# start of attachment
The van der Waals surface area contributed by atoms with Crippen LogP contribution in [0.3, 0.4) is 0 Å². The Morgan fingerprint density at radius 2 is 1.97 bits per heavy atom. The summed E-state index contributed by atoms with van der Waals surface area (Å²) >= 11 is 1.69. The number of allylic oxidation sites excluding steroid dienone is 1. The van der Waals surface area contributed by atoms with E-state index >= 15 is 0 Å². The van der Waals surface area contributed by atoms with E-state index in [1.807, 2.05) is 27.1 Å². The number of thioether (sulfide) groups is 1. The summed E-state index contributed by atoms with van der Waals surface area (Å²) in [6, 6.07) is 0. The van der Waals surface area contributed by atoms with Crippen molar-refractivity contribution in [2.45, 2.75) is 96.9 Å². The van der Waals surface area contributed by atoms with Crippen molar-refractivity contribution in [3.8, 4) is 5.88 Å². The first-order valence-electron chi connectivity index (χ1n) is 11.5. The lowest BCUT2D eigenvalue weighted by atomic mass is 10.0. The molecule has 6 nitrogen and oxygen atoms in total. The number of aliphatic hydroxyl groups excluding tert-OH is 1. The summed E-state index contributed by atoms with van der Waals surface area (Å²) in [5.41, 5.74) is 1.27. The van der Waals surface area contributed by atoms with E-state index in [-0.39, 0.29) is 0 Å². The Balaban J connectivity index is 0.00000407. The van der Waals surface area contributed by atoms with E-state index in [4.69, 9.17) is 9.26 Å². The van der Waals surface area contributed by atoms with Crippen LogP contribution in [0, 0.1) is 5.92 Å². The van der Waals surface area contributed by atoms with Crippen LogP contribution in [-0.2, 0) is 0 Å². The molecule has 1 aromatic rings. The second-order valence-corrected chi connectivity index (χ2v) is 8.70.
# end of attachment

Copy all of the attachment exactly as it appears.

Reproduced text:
The van der Waals surface area contributed by atoms with Crippen LogP contribution in [0.3, 0.4) is 0 Å². The Morgan fingerprint density at radius 2 is 1.97 bits per heavy atom. The summed E-state index contributed by atoms with van der Waals surface area (Å²) >= 11 is 1.69. The number of allylic oxidation sites excluding steroid dienone is 1. The van der Waals surface area contributed by atoms with E-state index >= 15 is 0 Å². The van der Waals surface area contributed by atoms with E-state index in [1.807, 2.05) is 27.1 Å². The number of thioether (sulfide) groups is 1. The summed E-state index contributed by atoms with van der Waals surface area (Å²) in [6, 6.07) is 0. The van der Waals surface area contributed by atoms with Crippen molar-refractivity contribution in [2.45, 2.75) is 96.9 Å². The van der Waals surface area contributed by atoms with Crippen molar-refractivity contribution in [3.8, 4) is 5.88 Å². The first-order valence-electron chi connectivity index (χ1n) is 11.5. The lowest BCUT2D eigenvalue weighted by atomic mass is 10.0. The molecule has 6 nitrogen and oxygen atoms in total. The number of aliphatic hydroxyl groups excluding tert-OH is 1. The summed E-state index contributed by atoms with van der Waals surface area (Å²) in [5.41, 5.74) is 1.27. The van der Waals surface area contributed by atoms with E-state index in [-0.39, 0.29) is 0 Å². The Balaban J connectivity index is 0.00000407. The van der Waals surface area contributed by atoms with E-state index in [4.69, 9.17) is 9.26 Å². The van der Waals surface area contributed by atoms with Crippen LogP contribution in [0, 0.1) is 5.92 Å². The van der Waals surface area contributed by atoms with Crippen LogP contribution in [-0.2, 0) is 0 Å². The molecule has 1 aromatic rings. The second-order valence-corrected chi connectivity index (χ2v) is 8.70.